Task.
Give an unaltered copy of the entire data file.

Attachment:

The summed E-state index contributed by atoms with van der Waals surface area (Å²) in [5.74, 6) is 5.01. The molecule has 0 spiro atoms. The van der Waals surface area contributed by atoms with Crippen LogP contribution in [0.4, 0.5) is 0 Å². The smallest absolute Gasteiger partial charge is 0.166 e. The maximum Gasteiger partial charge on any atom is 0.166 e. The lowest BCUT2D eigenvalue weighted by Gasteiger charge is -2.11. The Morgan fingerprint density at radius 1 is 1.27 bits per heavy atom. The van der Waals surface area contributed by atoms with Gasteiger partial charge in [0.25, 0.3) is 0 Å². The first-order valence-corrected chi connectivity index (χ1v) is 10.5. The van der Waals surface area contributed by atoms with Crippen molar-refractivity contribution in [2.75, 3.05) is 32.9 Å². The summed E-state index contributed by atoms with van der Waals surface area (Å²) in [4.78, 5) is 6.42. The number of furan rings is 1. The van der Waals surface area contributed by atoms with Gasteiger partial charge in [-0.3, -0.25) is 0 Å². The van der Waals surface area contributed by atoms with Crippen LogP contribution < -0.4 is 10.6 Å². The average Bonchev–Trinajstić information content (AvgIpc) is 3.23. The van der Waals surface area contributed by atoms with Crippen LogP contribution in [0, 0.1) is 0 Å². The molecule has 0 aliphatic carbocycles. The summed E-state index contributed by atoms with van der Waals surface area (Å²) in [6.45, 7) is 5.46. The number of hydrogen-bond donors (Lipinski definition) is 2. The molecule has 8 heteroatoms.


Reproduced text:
The summed E-state index contributed by atoms with van der Waals surface area (Å²) in [5.74, 6) is 5.01. The molecule has 0 spiro atoms. The van der Waals surface area contributed by atoms with Crippen LogP contribution in [0.4, 0.5) is 0 Å². The smallest absolute Gasteiger partial charge is 0.166 e. The maximum Gasteiger partial charge on any atom is 0.166 e. The lowest BCUT2D eigenvalue weighted by Gasteiger charge is -2.11. The Morgan fingerprint density at radius 1 is 1.27 bits per heavy atom. The van der Waals surface area contributed by atoms with Gasteiger partial charge in [0.25, 0.3) is 0 Å². The first-order valence-corrected chi connectivity index (χ1v) is 10.5. The van der Waals surface area contributed by atoms with Crippen molar-refractivity contribution in [2.75, 3.05) is 32.9 Å². The summed E-state index contributed by atoms with van der Waals surface area (Å²) in [4.78, 5) is 6.42. The number of furan rings is 1. The van der Waals surface area contributed by atoms with Gasteiger partial charge in [-0.3, -0.25) is 0 Å². The van der Waals surface area contributed by atoms with Crippen LogP contribution < -0.4 is 10.6 Å². The average Bonchev–Trinajstić information content (AvgIpc) is 3.23. The van der Waals surface area contributed by atoms with Crippen LogP contribution in [0, 0.1) is 0 Å². The molecule has 0 aliphatic carbocycles. The summed E-state index contributed by atoms with van der Waals surface area (Å²) in [6.45, 7) is 5.46. The number of hydrogen-bond donors (Lipinski definition) is 2. The molecule has 8 heteroatoms.